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Fee-For-Service Redux

October 24, 2014

Yesterday I wrote a post describing the latest funding scheme advocated by the business community and taxpayers groups whereby schools are starved of funds and private foundations and/or school fundraisers are expected to fill the void. The post was prompted by a NYTimes article by Mokoto Rich describing how this gambit is effectively adding to the disparity between affluent schools and schools serving children in poverty and effectively diminishing the support for increases in broad based taxes needed to increase the base funding for public education.

For readers who might have concluded that this was a problem only in the Northeast because it was reported in the NYTimes, today’s Google feed offered evidence that the same phenomenon is occurring in the heartland by providing a more detailed analysis of the study completed by the University of Indiana-Bloomington that was the basis of Rich’s article. According to the study, private funds for schools have increased but the schools serving lower income students have benefited least and… the increase in “voluntary funds” has not offset the aggregate loss in taxes:

Nonprofit organizations dedicated to helping support public schools have grown dramatically over the past two decades. And they are raising a lot more money than a few years ago.

But the growth hasn’t come close to offsetting the reduction in tax revenues for schools that came with the recent recession, according to a study by Indiana University researchers. And the support is uneven, with students in high-poverty schools less likely to benefit from voluntary fundraising.

This whole gambit of shifting the burden to “end-users” has consequences that match my personal experience as a superintendent during the time frame the study covers:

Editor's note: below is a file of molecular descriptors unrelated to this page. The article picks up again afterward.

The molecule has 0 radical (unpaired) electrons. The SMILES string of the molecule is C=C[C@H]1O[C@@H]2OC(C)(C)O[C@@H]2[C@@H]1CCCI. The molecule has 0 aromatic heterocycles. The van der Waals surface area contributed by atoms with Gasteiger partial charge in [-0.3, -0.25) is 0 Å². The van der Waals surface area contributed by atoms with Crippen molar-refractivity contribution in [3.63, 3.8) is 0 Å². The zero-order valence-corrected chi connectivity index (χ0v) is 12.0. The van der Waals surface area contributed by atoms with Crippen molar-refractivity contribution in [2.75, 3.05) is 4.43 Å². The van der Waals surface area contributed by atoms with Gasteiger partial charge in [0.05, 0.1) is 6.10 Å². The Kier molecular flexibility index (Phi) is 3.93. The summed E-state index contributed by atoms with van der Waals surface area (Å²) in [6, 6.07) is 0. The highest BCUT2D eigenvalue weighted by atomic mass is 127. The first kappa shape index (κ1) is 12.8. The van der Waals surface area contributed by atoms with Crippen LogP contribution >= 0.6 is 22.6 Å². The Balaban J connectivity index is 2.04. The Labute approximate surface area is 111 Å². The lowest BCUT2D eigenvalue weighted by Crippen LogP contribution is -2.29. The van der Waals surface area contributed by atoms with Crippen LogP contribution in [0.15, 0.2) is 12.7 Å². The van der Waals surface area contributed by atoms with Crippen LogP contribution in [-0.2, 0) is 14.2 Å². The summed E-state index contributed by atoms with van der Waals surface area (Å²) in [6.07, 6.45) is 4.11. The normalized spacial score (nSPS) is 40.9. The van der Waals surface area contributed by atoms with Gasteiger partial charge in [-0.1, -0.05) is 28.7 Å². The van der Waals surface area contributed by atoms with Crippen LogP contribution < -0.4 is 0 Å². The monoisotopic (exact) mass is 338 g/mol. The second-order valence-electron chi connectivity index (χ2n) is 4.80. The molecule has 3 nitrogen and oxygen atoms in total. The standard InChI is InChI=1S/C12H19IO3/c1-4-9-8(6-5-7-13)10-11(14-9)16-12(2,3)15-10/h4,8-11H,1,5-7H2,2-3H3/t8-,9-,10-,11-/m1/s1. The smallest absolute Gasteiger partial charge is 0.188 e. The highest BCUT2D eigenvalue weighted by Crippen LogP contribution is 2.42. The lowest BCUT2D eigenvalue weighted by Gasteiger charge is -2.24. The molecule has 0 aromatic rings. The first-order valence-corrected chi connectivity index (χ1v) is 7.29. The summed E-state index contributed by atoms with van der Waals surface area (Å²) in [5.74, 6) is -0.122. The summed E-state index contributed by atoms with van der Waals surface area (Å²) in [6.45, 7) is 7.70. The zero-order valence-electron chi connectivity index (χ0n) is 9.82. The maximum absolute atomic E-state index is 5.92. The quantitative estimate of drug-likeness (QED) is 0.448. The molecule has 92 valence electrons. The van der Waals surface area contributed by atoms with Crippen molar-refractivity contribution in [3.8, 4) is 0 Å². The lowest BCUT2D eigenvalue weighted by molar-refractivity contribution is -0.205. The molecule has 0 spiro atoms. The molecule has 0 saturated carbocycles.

The researchers analyzed trends and relationships in data from thousands of U.S. nonprofit school-supporting organizations that filed annual IRS reports between 1995 and 2010. Findings included:

  • The number of such organizations, including local school foundations, booster clubs and parent-teacher organizations, grew from 3,475 in 1995 to 11,453 in 2010.
  • The money they raised, adjusted for inflation, grew from $197 million to $880 million, or nearly 350 percent.
  • The share of school districts with at least one such nonprofit organization increased from 12 percent in 1995 to 29 percent in 2010.
  • Large school districts are more likely to be served by at least one fundraising organization; but the money raised, per pupil, declines as district enrollment gets larger.

School districts with greater capacity — as measured by property tax revenues per pupil, the share of individuals with a bachelor’s degree or more, median household income, and relatively low unemployment rates — have higher probabilities of being served by at least one school-supporting nonprofit and receive more money, per pupil, from the nonprofits.

While school-supporting nonprofits have exploded in number and revenue, the researchers conclude the money they raise isn’t enough to tip the balance in how schools are funded. Among school districts that got help from one or more nonprofit organization, average voluntary per-pupil funding in 2010 was $28; that compares to approximately $10,600 per student that public schools spent. Meanwhile, state tax receipts — a key source of support for schools in many states — have declined by 12 percent since the start of the Great Recession in 2008.

I believe the researchers were charitable in assigning the decline in state revenues to “the Great Recession”. The decline in revenues has also been helped by an increase in corporate tax breaks and reductions in state income taxes that were sold to the public as a means of stimulating economic growth. The privatization movement has only made matters worse for students in high poverty schools. The fact that these tax cuts and privatization movements happened in States under the leadership of Republicans who want to “starve the beast” and neoliberals who want to “run government like a business” is no coincidence. The sad reality is that once broad based taxes are reduced and privatization is introduced, the funding States ultimately provide to “students in high poverty schools” is unlikely to return unless some politician is courageous enough to insist that better schools will require higher taxes. In the meantime the mainstream media like TIME magazine will run cover stories blaming teachers for the failings of underfunded schools…. and the death spiral will continue.
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